Raising Awareness About Tuberculosis

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Tuberculosis (often called “TB”) is an infectious disease that has been around for centuries, perhaps even as far back as ancient Egyptian times. The cause of the disease – Mycobacterium tuberculosis bacteria – was discovered in 1882, and antibiotics able to cure tuberculosis were developed in the 1940s. 

Despite this, tuberculosis is still a disease that afflicts people around the world, including in the United States. The World Health Organization reported that, in 2018, 1.5 million people died from TB worldwide. While statistics show a decline of infections in the United States, there were still over 9,000 cases reported in 2018.

Virginia Premier supports the World Health Organization’s goal to eliminate TB by raising awareness of the disease.

How is TB spread?

TB is spread through the air when a person infected with the talks, coughs or sneezes. Anyone who has TB is most likely to spread the Mycobacterium tuberculosis bacteria to people they spend a lot of time with, such as family members, friends, co-workers or students.

There are two types of TB infection:

  • Latent tuberculosis (TB) – The bacterium is in the body in an inactive state. The infected person does not feel sick, shows no symptoms and can not transmit the disease to others. However, the bacterium could become active at any point.
  • Active tuberculosis (TB) – The infected person is sick and showing symptoms. They are contagious and can transmit the disease to others.

Some people develop active TB within weeks after becoming infected. Other people may get sick years later, when their immune system becomes weakened by another condition. Many people with TB never develop active TB.

People with diabetes, HIV and undeveloped or weakened immune systems are at a higher risk of developing active TB if infected.

What are the symptoms of active TB?

A person with active TB disease may have any or all of the following symptoms:

  • Constant fatigue despite getting plenty of sleep
  • Loss of appetite and weight loss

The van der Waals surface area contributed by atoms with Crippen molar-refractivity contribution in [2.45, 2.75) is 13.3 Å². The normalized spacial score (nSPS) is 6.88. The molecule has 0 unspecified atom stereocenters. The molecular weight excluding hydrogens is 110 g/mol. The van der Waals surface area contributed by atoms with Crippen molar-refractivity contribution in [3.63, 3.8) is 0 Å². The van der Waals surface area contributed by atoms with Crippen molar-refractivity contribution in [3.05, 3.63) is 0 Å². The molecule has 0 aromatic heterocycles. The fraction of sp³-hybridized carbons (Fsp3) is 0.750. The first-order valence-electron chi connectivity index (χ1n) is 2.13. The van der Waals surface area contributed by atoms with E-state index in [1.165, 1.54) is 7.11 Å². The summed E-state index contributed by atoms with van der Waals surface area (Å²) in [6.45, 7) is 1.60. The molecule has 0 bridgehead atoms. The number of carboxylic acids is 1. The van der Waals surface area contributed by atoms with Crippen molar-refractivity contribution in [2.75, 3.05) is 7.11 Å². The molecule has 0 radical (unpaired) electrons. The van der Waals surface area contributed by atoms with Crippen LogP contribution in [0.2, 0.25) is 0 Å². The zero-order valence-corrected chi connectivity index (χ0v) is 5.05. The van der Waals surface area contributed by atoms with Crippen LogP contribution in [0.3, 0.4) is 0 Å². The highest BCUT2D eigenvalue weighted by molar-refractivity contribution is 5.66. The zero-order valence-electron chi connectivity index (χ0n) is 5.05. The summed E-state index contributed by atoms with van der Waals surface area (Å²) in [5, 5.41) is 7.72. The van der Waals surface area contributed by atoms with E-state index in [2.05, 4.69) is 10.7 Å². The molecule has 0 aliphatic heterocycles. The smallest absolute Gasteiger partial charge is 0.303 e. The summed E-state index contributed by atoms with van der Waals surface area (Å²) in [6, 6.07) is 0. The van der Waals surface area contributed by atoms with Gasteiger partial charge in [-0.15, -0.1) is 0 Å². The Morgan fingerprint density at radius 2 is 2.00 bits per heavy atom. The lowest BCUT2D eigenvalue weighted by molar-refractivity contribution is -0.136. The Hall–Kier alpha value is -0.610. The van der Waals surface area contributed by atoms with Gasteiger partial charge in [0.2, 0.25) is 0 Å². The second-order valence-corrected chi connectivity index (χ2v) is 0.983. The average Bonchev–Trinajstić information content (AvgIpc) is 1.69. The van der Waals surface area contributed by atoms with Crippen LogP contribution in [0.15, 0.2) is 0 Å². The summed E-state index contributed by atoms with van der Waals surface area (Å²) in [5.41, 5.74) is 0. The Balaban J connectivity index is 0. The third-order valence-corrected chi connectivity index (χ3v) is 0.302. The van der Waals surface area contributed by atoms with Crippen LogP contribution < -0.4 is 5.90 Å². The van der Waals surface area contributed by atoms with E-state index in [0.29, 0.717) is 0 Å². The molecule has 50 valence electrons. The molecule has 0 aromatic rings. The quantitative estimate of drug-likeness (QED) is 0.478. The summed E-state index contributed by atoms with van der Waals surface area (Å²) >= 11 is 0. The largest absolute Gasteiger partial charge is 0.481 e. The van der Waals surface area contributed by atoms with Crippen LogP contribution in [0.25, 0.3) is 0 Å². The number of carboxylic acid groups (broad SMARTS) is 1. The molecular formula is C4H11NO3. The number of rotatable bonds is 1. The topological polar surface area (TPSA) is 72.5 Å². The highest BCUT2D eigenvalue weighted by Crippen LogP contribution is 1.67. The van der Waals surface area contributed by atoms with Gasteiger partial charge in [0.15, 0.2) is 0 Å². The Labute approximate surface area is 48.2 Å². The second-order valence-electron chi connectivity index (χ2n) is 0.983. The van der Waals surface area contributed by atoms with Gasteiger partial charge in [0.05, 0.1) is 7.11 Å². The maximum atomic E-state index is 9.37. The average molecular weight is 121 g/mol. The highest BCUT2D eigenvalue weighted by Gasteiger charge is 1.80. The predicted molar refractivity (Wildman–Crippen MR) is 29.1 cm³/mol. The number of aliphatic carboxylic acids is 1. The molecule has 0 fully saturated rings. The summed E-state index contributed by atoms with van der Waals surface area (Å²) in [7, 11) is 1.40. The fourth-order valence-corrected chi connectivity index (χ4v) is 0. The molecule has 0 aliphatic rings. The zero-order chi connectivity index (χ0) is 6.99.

• Night sweats and a low-grade fever
  • Chest pains associated with the lungs
  • Persistent cough lasting more than three weeks that is sometimes accompanied by coughing up blood
  • Difficulty breathing

These symptoms can be cause by a variety of medical conditions, so it is important to see a health care provider promptly to rule out the possibility of TB.

Getting the TB skin test

If you think you have been exposed to TB, get a TB test.

The TB skin test is the most common way doctors diagnose tuberculosis. They will inject a tiny amount of fluid – called “tuberculin” – just below the skin in your forearm. A couple of days later, you will be asked to return to your doctor to see if you’ve had a reaction.

If you have a raised, hard bump or there’s swelling on your arm, you have a positive test, which means TB germs are present in your body. (This doesn’t necessarily mean you have active TB disease, however. Your doctor may request a chest x-ray to look at your lungs.)

If you don’t have a reaction, your test is negative. You don’t have TB germs in your body.

What if I have TB?

If you’re infected, please know that TB is treatable, so long as you’re properly diagnosed. Without the proper treatment, TB can be fatal.

So be sure to speak with your doctor and discuss any symptoms you’re having. If you do have TB, your doctor will discuss the right treatment for you.

References

Centers for Disease Control and Prevention: cdc.gov/tb

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